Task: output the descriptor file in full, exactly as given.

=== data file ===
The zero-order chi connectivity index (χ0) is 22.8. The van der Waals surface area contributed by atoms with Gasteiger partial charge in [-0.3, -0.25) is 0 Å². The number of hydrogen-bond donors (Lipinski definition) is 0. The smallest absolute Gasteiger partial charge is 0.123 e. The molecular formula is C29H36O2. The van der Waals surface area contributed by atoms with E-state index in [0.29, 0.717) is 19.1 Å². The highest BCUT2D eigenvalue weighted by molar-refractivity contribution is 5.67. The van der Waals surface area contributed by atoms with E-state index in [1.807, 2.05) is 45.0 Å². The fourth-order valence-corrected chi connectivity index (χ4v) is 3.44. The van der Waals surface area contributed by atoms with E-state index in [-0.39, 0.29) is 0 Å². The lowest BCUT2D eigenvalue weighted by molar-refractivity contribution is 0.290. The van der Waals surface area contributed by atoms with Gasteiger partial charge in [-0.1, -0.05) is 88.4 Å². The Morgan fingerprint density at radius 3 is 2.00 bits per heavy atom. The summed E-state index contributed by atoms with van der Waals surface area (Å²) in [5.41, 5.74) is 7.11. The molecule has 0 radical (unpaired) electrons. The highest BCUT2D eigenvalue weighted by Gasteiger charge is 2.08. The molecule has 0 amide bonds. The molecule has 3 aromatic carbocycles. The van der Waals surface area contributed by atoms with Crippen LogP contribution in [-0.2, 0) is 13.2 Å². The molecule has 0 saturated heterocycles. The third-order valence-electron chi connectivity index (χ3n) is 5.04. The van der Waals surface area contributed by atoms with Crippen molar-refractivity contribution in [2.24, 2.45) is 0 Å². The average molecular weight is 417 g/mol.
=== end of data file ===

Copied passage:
The zero-order chi connectivity index (χ0) is 22.8. The van der Waals surface area contributed by atoms with Gasteiger partial charge in [-0.3, -0.25) is 0 Å². The number of hydrogen-bond donors (Lipinski definition) is 0. The smallest absolute Gasteiger partial charge is 0.123 e. The molecular formula is C29H36O2. The van der Waals surface area contributed by atoms with E-state index in [0.29, 0.717) is 19.1 Å². The highest BCUT2D eigenvalue weighted by molar-refractivity contribution is 5.67. The van der Waals surface area contributed by atoms with E-state index in [1.807, 2.05) is 45.0 Å². The fourth-order valence-corrected chi connectivity index (χ4v) is 3.44. The van der Waals surface area contributed by atoms with E-state index in [-0.39, 0.29) is 0 Å². The lowest BCUT2D eigenvalue weighted by molar-refractivity contribution is 0.290. The van der Waals surface area contributed by atoms with Gasteiger partial charge in [-0.1, -0.05) is 88.4 Å². The Morgan fingerprint density at radius 3 is 2.00 bits per heavy atom. The summed E-state index contributed by atoms with van der Waals surface area (Å²) in [5.41, 5.74) is 7.11. The molecule has 0 radical (unpaired) electrons. The highest BCUT2D eigenvalue weighted by Gasteiger charge is 2.08. The molecule has 0 amide bonds. The molecule has 3 aromatic carbocycles. The van der Waals surface area contributed by atoms with Crippen LogP contribution in [-0.2, 0) is 13.2 Å². The molecule has 0 saturated heterocycles. The third-order valence-electron chi connectivity index (χ3n) is 5.04. The van der Waals surface area contributed by atoms with Crippen molar-refractivity contribution in [2.24, 2.45) is 0 Å². The average molecular weight is 417 g/mol.